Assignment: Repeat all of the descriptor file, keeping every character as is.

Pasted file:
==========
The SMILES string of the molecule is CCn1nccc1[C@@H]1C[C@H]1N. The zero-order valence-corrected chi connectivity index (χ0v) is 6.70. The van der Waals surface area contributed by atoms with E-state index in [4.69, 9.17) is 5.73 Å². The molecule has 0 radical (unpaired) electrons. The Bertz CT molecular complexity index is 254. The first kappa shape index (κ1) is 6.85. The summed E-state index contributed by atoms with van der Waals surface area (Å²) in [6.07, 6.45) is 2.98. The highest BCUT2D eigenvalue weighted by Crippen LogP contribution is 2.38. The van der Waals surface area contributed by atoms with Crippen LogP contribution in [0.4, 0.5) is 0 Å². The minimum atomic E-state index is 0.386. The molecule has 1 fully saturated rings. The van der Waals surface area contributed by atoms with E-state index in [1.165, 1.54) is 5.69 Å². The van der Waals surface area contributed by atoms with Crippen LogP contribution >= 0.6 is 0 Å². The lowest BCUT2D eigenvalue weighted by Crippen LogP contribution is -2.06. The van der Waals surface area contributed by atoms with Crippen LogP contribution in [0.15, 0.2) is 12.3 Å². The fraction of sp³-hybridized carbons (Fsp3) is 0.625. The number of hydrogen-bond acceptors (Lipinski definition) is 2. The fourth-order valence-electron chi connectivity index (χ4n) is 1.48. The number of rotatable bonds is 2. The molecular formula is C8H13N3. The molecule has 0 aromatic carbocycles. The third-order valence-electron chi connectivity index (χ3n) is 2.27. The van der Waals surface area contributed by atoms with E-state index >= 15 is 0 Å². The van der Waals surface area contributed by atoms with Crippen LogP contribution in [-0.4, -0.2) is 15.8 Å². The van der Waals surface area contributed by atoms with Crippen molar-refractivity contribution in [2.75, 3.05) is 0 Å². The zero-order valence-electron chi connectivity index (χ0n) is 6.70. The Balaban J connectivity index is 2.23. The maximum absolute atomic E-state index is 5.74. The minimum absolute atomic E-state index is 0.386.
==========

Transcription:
The SMILES string of the molecule is CCn1nccc1[C@@H]1C[C@H]1N. The zero-order valence-corrected chi connectivity index (χ0v) is 6.70. The van der Waals surface area contributed by atoms with E-state index in [4.69, 9.17) is 5.73 Å². The molecule has 0 radical (unpaired) electrons. The Bertz CT molecular complexity index is 254. The first kappa shape index (κ1) is 6.85. The summed E-state index contributed by atoms with van der Waals surface area (Å²) in [6.07, 6.45) is 2.98. The highest BCUT2D eigenvalue weighted by Crippen LogP contribution is 2.38. The van der Waals surface area contributed by atoms with Crippen LogP contribution in [0.4, 0.5) is 0 Å². The minimum atomic E-state index is 0.386. The molecule has 1 fully saturated rings. The van der Waals surface area contributed by atoms with E-state index in [1.165, 1.54) is 5.69 Å². The van der Waals surface area contributed by atoms with Crippen LogP contribution >= 0.6 is 0 Å². The lowest BCUT2D eigenvalue weighted by Crippen LogP contribution is -2.06. The van der Waals surface area contributed by atoms with Crippen LogP contribution in [0.15, 0.2) is 12.3 Å². The fraction of sp³-hybridized carbons (Fsp3) is 0.625. The number of hydrogen-bond acceptors (Lipinski definition) is 2. The fourth-order valence-electron chi connectivity index (χ4n) is 1.48. The number of rotatable bonds is 2. The molecular formula is C8H13N3. The molecule has 0 aromatic carbocycles. The third-order valence-electron chi connectivity index (χ3n) is 2.27. The van der Waals surface area contributed by atoms with E-state index >= 15 is 0 Å². The van der Waals surface area contributed by atoms with Crippen LogP contribution in [-0.4, -0.2) is 15.8 Å². The van der Waals surface area contributed by atoms with Crippen molar-refractivity contribution in [2.75, 3.05) is 0 Å². The zero-order valence-electron chi connectivity index (χ0n) is 6.70. The Balaban J connectivity index is 2.23. The maximum absolute atomic E-state index is 5.74. The minimum absolute atomic E-state index is 0.386.